by Max Maxwell
All Rights Reserved.
READ THE INTRODUCTION TO KYRIOS DIALOGUE
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This Socratic dialogue is based on conversations I had with conservative Christian men. In those conversations, I used the Socratic Method to explore an issue of authority. This dialogue demonstrates how to deconstruct a controversial theological issue by moving a theological perspective into a non-theological framework in a way that is easy going, natural and virtually irresistible. The Kyrios Dialogue has three characters. John and Paul are two conservative Christian men who believe the bible teaches that men have total God-given authority, and total control, over their wives. The Socrates character is the Socratic questioner. This Socratic dialogue will focus, in the style of the early dialogues of Plato, on seeking a definition of the authority that John and Paul believe they have over their wives. As the dialogue progresses, John and Paul realize that the theological position they value cannot be articulated in a way that makes sense in light of these simple questions.
Paul: The preacherís sermon was excellent today. It was an inspiring message right out of the word of God.
Socrates: A message from God? What was the message?
Paul: He talked about an issue that is very important to the health of families. The sermon was about the proper role of men in the home. The preacher said that husbands have a God given authority over their families and that wives should be submissive to their husbandís authority. He encouraged husbands to start exercising this authority over their wives. In this way Godís divine order and purpose for the family can be fulfilled.
Socrates: Having order and purpose in life is a fine thing, if they also come with understanding.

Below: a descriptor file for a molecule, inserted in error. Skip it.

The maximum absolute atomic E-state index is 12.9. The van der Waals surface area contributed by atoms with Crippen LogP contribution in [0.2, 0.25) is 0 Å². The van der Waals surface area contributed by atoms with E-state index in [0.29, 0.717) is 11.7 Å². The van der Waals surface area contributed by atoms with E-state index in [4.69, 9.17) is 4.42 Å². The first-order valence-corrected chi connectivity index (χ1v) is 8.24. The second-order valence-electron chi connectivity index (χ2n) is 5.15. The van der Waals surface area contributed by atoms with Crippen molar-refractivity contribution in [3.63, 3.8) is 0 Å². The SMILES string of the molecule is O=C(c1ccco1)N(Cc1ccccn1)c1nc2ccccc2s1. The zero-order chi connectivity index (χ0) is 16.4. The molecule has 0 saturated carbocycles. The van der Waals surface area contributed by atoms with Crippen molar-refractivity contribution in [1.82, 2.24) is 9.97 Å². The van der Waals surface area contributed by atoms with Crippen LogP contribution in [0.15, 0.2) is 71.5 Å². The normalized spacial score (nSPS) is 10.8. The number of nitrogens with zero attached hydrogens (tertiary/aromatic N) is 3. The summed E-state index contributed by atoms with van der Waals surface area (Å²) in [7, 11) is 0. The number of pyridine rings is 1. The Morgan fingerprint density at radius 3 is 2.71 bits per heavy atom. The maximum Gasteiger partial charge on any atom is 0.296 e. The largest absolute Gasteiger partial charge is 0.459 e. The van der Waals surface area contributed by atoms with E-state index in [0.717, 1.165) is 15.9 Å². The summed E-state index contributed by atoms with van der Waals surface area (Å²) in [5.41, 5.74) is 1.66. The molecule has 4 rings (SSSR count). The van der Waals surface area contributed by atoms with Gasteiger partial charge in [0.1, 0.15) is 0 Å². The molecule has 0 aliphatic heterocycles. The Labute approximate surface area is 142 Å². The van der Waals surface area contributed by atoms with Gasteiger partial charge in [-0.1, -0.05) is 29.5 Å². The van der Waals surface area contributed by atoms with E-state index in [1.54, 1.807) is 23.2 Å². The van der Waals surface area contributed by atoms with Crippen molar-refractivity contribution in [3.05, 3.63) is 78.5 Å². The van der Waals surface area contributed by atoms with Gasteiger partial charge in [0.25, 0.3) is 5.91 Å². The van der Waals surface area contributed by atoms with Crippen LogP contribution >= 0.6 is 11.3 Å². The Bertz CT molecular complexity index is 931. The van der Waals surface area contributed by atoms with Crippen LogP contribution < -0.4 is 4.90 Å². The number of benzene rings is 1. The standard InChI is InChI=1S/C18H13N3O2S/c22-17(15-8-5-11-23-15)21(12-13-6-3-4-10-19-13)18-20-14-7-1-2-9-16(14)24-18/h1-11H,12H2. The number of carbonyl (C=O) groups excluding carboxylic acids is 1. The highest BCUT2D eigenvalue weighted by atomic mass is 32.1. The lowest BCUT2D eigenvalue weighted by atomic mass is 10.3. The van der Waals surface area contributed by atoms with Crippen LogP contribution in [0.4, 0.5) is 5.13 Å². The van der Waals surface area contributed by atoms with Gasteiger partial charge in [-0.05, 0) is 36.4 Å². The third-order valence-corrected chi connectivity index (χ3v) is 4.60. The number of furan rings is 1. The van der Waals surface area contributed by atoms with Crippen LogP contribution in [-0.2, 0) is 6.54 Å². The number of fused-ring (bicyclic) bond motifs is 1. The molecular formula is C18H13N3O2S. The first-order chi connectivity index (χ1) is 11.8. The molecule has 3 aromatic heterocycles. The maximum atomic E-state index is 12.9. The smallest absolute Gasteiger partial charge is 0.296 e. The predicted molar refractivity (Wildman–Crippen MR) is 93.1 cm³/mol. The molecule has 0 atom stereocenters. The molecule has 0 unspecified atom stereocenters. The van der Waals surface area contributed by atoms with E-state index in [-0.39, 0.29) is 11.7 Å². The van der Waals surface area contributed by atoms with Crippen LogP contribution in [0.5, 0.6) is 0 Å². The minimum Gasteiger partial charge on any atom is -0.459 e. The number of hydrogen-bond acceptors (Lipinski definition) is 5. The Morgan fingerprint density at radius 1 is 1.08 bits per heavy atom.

John: I donít think my wife liked the sermon very much. I do not believe she will let me exercise my authority, even if it is from God.
Paul: A lot of families are like this and it is a cause of great spiritual harm. In my home, I am in charge. I can testify that when a man exercises his God given authority, things are much better in the home. The Bible tells us, as Christ is over man, so man is over woman. John, you should just start walking in that spirit. God wants you to be the head of your family, it is His will. He will guide you and be with you. Just take the first steps of faith and be obedient to Him.
John: I understand and believe. Itís just hard to convince my wife. I do believe that a husbandís headship is vital not only to the health and well being of families, but to the whole nation. What you said, Paul, is true. The Bible does teach that the head of man is Christ and the head of woman is man. A husband has a God-given role of leadership over his wife. It is the husband who is the head of the home. The wife has a role of submission to the husband's authority.
Socrates: Are you going to try to implement this principle in your familyís life?
John: If I am going to be obedient to God, I should try.
Socrates: If this really is an important truth we should embrace it. But I do not know what this authority is or how it is to be employed.
John: It is a very clear Biblical teaching.
Socrates: Then I'm lucky today. Before you, I have never talked to anyone who could explain the nature of a manís authority over his wife. May I ask a few questions? I would like to understand it. And you seem to be the person to teach it to me.
John: Of course, go ahead.
Socrates: You believe that men should express leadership over their wives. Correct?
Socrates: And this leadership carries some kind of authority?
John: Absolutely. The Bible says that wives should submit to their husbands. This most clearly shows that men have authority; and God gives this authority. It has also been the view of the Christian church for millennia.
Socrates: For the moment I will be content just to know your view. In regard to authority, is it not true that all authority carries the power to make decisions? For example, a ship's captain has authority. But if the first mate had the final say in all decisions pertaining to the ship, what would become of the captain's authority?
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© Copyright 2008 Kenneth J. Maxwell Jr.